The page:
...Using the night-vision technology doesn’t always make landings easy as even the smallest light becomes ultra-bright when it is viewed through the specialist equipment. The lights on a carrier’s deck can look fine to the naked eye but suddenly become very bright when night-vision is switched on. However, HMS Queen Elizabeth has been installed with specially-designed LED lightning on her flight deck, which solves the issue. Even still, it is important for pilots to test their ability to land with and without night-vision assistance.

Andrew Maack, the Chief Test Engineer for the Integrated Test Force – the organisation responsible for analysing the flight trials – added: “In daytime there are cues that tell the pilot’s brain what the relative motion is between the airplane and the ship. “At night, especially very dark night, all those cues go away and you become dependent on exactly what the lights are and what the sight of those lights looks like. It’s something you can’t translate in your mind ahead of time – you don’t know it until you see it.”..." https://www.f35.com/news/detail/f-35-je ... -elizabeth
RAN FAA A4G Skyhawk 1970s: https://www.faaaa.asn.au/spazsinbad-a4g/ AND https://www.youtube.com/channel/UCwqC_s6gcCVvG7NOge3qfAQ/
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Unread post30 Apr 2019, 03:13

spazsinbad wrote:IIRC one F-35B test pilot said night landings aboard QE were done without the aid of HMDS recently? STOP then LAND eh.

Some comments about 'lights' & HMDS (acceptable): viewtopic.php?f=58&t=15969&p=410018&hilit=night#p410018

Wot I wuz finkin' of: viewtopic.php?f=58&t=15969&p=403420&hilit=night#p403420 however it is in the nature of testing to conduct 'with & without' but read on....
"..."Britain’s biggest warship is currently conducting flight testing off the east coast of the United States and part of that is practicing landing in darkness. These tests were carried out with and without the aid of night-vision technology, with the pilots and aircraft handlers successfully guiding the fast fighter jets onto the flight deck. Pilots initially flew in using only ambient light and the lights on the carrier’s deck before later conducting landings using the night-vision capability in their helmets.… it’s crucial that we understand how suitable they are for the F-35s to operate at night from the carrier. First indications are that they are in good order for both the aided and unaided perspectives.”...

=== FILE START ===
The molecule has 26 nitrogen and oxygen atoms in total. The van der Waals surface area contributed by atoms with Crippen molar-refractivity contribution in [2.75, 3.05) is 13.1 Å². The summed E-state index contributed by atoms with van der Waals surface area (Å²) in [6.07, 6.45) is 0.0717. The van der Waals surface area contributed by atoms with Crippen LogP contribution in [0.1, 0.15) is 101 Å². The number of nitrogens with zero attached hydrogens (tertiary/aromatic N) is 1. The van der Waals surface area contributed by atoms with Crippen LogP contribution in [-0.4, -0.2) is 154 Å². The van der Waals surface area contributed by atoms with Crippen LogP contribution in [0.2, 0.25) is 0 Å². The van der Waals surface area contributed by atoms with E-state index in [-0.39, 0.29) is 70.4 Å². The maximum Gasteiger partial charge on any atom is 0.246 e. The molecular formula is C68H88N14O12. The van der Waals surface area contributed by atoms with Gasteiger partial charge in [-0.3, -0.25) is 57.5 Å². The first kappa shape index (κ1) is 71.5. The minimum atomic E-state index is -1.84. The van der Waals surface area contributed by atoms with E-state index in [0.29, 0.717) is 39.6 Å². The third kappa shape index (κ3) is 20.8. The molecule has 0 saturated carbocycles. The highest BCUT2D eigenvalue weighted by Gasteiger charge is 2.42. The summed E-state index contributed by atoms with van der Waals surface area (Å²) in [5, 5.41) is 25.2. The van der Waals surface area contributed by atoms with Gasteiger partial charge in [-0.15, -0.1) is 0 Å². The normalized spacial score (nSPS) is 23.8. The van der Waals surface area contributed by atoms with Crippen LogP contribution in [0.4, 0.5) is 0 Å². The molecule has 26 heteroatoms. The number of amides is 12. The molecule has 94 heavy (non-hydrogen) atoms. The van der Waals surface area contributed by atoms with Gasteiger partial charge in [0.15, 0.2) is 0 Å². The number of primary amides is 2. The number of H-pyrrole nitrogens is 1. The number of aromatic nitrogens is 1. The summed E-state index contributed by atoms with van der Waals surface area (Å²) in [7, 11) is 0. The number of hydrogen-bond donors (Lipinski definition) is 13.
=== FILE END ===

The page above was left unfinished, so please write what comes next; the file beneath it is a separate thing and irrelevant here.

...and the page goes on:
...Using the night-vision technology doesn’t always make landings easy as even the smallest light becomes ultra-bright when it is viewed through the specialist equipment. The lights on a carrier’s deck can look fine to the naked eye but suddenly become very bright when night-vision is switched on. However, HMS Queen Elizabeth has been installed with specially-designed LED lightning on her flight deck, which solves the issue. Even still, it is important for pilots to test their ability to land with and without night-vision assistance.

Andrew Maack, the Chief Test Engineer for the Integrated Test Force – the organisation responsible for analysing the flight trials – added: “In daytime there are cues that tell the pilot’s brain what the relative motion is between the airplane and the ship. “At night, especially very dark night, all those cues go away and you become dependent on exactly what the lights are and what the sight of those lights looks like. It’s something you can’t translate in your mind ahead of time – you don’t know it until you see it.”..." https://www.f35.com/news/detail/f-35-je ... -elizabeth


They’re not talking about not using the HMDS. Rather, they were talking about not using the night vision camera in the HMDS. BIG difference. In common parlance, they are flying those approaches ‘ unaided.’ ‘Aided’ (which they also did) is with the use of night vision devices, in the case of F-35B, the night vision camera.
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Unread post30 Apr 2019, 06:10

OK I take that as a 'given' that they still look through the HMDS but not at that 'night vision' stuff. Bear with us plebs not able to 'visualise' what it is like in an F-35 at night. I can only go with the words of pilots published - rite or rong.
RAN FAA A4G Skyhawk 1970s: https://www.faaaa.asn.au/spazsinbad-a4g/ AND https://www.youtube.com/channel/UCwqC_s6gcCVvG7NOge3qfAQ/
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Unread post12 Jun 2019, 12:17

There is a fix for the issue which is important for USMC/others on NON-SRVL capable flat decks so DON'T BE ALARMED!
The Marine Corps’ ‘No. 1 priority’ for the F-35 involves a rough landing in hot environments
12 Jun 2019 Aaron Mehta